To someone unfamiliar with these procedures, this process can seem rather complicated.
"Reading CA DFG's Hunting and Other Public Uses on State and Federal Areas will help. And if questions come up, call one of the numbers listed in the booklet," Blankinship advises. "Though many areas do not fill their hunter quotas during most of the waterfowl season, a reservation or a lucky lottery number is necessary to get into the area for the early-morning hunt for the most popular areas.
"However, since the quota for these areas are refilled with waiting hunters as others check out, hunting in the afternoons is frequently an alternative."
PUBLIC-HUNT TIPS AND TACTICS
"Late in the season -- and this is up for debate -- I think a reasonable amount of decoys, a couple dozen decoys, would be ample," Hardt says for those hunters who prefer to shoot over a decoy spread. "There are hunters who subscribe to the idea of the more the merrier. I really do feel that later in the season, some of the ducks get decoy-shy.
"Huge spreads of decoys may actually hinder you a little bit. Exact placement of the decoys is up to the individual, a personal preference. I've flown enough waterfowl surveys in my life and have seen ducks in every configuration you can think of."
And Hardt suggests that robotic decoys could pull in more ducks, but he warns that during the last couple of years, there have been restrictions on the use of robotic ducks early in the season.
"They seem to work, but I'm not sure they work as well as the first day they were introduced," he points out. "I have personally hunted with and without robotic ducks. I have hunted adjacent to people who had robotic ducks, and I didn't have any. There was something there that drew those birds in."
Check local regulations before using any form of action/motion decoy. And Hardt advises hunters that everything needs to be camouflaged, including face, hands and guns.
Hardt has worked for "law enforcement on duck hunters for probably 25 years. One of the easiest ways to see people in the marsh is your white face and the reflection off your gun barrel," he points out.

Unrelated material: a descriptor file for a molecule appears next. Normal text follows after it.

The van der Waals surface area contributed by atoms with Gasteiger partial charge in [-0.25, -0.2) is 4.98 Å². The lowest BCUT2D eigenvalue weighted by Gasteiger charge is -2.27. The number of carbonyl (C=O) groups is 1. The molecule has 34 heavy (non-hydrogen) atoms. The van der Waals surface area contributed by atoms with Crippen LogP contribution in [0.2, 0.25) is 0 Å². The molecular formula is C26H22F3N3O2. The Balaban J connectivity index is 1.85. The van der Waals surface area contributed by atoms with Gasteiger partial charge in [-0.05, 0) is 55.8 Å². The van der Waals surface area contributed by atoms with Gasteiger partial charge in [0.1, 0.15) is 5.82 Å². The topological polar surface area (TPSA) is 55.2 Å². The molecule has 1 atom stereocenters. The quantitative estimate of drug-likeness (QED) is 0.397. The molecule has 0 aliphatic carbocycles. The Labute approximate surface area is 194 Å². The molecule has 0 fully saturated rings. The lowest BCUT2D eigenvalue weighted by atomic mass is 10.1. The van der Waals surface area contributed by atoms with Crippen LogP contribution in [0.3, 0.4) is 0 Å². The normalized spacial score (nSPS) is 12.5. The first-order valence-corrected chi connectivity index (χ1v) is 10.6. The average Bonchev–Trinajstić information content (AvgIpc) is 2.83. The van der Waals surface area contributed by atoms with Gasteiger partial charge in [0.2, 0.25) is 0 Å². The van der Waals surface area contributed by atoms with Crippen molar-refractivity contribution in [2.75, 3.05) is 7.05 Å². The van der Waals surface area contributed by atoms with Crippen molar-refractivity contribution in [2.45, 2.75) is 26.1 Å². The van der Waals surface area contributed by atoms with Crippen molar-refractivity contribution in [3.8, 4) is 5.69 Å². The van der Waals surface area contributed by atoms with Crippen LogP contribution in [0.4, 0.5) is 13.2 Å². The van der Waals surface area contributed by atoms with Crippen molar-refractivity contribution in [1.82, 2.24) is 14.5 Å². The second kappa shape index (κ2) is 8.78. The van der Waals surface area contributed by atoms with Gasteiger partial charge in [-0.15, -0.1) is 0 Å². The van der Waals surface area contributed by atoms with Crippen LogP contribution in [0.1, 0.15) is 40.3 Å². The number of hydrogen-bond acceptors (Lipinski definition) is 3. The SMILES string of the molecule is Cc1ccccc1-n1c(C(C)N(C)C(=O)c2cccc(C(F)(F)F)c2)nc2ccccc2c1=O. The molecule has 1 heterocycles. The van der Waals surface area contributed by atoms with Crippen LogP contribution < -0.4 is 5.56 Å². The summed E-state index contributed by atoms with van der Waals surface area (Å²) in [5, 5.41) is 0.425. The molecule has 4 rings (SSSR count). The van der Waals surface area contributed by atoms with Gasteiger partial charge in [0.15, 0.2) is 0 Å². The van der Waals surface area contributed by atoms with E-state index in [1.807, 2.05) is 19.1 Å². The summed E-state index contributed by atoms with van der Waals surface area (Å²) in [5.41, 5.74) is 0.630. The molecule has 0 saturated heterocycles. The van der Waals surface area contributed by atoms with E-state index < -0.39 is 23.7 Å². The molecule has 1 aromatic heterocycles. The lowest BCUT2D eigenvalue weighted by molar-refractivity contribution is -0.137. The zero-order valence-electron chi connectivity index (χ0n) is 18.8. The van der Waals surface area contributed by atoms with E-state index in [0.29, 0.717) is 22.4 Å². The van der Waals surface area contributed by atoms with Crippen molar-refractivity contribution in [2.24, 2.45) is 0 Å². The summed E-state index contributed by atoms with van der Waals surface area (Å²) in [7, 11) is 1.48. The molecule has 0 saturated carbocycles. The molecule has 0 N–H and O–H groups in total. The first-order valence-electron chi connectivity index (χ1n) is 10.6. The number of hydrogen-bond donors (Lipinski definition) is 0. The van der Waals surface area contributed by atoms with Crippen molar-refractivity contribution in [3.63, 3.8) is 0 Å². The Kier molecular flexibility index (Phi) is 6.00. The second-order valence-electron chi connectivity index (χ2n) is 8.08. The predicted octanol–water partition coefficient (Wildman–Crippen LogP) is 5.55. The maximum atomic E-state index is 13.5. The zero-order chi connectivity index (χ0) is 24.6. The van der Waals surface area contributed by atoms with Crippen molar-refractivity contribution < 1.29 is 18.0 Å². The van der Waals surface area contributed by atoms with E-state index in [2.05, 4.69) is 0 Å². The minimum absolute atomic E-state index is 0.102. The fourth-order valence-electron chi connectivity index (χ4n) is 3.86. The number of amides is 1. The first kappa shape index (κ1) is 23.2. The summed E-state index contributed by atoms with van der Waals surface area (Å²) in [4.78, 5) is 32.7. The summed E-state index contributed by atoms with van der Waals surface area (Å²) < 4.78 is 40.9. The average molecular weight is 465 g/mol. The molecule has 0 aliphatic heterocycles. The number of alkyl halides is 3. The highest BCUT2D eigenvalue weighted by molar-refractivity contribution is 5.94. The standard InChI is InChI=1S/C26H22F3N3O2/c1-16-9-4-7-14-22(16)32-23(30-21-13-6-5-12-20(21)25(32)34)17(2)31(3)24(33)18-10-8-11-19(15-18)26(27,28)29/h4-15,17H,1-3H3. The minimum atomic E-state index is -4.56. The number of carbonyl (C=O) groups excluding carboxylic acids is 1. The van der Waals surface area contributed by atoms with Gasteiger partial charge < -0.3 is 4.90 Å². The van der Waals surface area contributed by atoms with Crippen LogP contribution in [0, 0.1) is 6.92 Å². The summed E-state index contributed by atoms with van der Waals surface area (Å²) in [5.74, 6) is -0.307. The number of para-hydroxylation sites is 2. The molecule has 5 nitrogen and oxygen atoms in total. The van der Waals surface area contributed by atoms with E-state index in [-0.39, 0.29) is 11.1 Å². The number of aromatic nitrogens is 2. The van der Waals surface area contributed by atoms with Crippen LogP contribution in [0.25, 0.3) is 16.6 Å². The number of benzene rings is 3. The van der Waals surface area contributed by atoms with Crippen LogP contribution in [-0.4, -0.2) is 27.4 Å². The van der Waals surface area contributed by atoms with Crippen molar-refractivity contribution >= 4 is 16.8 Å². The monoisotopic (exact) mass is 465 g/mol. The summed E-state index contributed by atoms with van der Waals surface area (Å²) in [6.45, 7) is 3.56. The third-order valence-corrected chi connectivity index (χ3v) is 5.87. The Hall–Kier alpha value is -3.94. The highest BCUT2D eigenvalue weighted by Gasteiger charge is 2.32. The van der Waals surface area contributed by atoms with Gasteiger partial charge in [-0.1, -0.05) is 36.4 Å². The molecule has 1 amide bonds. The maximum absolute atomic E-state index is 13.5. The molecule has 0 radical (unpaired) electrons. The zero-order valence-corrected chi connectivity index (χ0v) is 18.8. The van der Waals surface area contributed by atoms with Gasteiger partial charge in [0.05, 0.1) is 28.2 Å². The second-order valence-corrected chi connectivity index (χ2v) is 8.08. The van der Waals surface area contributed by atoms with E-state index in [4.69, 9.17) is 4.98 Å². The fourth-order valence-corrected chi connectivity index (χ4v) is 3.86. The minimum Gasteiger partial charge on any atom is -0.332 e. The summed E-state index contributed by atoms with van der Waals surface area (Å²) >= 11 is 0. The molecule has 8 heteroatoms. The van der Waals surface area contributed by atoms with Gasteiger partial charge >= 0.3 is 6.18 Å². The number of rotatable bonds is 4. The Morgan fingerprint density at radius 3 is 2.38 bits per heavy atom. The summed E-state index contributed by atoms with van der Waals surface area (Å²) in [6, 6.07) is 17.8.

"Barrels waving around in the air, even though they are blued, have a reflective capability -- that flash. You also see faces and, to some extent, hands. But more so, the face. If you look up and look at those birds, they are going to flare. Keep your face down until they are right on you."
CHECK IT OUT THIS SEASON
No matter whether you choose to duck hunt in Southern California, December's hunting opportunities are, at the very least, good. Some areas -- sometimes it comes down to mere days -- will offer even great duck hunting.
California's duck and goose seasons usually last into January, but make sure you check the season regs before planning your trip afield.
"In the Pacific Flyway, we have very liberal (hunting) regulations, as compared to those set for the Atlantic and Mississippi Flyways," Yearraguire says. "We usually have a 100-day season that will start in the middle of October and go to the end of January."
For more information about duck hunting in Southern California, you can contact the following:
California Department of Fish & Game, at (916) 445-0411, or at their Web site, http://www.dfg.ca.gov.
California Department of Fish & Game, License and Revenue Branch, at (916) 227-2245, or at their Web site, http://www.dfg.ca.gov/licensing.
Imperial Wildlife Area, at (760) 359-0577.
Kern National Wildlife Refuge, at (661) 725-2767.
San Jacinto Wildlife Area, at (951) 928-0580.
Find more about California fishing and hunting at: CaliforniaGameandFish.com